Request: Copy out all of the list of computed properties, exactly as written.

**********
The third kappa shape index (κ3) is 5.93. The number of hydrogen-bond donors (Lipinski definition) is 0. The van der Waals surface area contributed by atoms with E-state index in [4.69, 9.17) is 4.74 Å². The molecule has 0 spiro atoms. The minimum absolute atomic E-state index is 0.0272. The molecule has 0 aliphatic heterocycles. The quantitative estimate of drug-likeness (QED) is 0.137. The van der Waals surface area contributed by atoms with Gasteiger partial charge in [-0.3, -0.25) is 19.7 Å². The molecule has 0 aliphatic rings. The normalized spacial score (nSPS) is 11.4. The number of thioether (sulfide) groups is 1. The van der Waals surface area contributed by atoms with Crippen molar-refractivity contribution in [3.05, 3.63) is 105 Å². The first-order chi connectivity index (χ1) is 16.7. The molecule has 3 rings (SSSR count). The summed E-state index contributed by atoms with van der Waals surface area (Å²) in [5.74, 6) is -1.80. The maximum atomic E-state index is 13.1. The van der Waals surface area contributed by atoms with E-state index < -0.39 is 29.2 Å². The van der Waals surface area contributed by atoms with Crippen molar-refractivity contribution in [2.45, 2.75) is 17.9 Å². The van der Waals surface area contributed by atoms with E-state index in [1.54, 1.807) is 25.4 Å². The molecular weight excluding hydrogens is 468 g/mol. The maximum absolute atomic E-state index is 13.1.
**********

The third kappa shape index (κ3) is 5.93. The number of hydrogen-bond donors (Lipinski definition) is 0. The van der Waals surface area contributed by atoms with E-state index in [4.69, 9.17) is 4.74 Å². The molecule has 0 spiro atoms. The minimum absolute atomic E-state index is 0.0272. The molecule has 0 aliphatic heterocycles. The quantitative estimate of drug-likeness (QED) is 0.137. The van der Waals surface area contributed by atoms with Gasteiger partial charge in [-0.3, -0.25) is 19.7 Å². The molecule has 0 aliphatic rings. The normalized spacial score (nSPS) is 11.4. The number of thioether (sulfide) groups is 1. The van der Waals surface area contributed by atoms with Crippen molar-refractivity contribution in [3.05, 3.63) is 105 Å². The first-order chi connectivity index (χ1) is 16.7. The molecule has 3 rings (SSSR count). The summed E-state index contributed by atoms with van der Waals surface area (Å²) in [5.74, 6) is -1.80. The maximum atomic E-state index is 13.1. The van der Waals surface area contributed by atoms with E-state index < -0.39 is 29.2 Å². The van der Waals surface area contributed by atoms with Crippen molar-refractivity contribution in [2.45, 2.75) is 17.9 Å². The van der Waals surface area contributed by atoms with E-state index in [1.54, 1.807) is 25.4 Å². The molecular weight excluding hydrogens is 468 g/mol. The maximum absolute atomic E-state index is 13.1.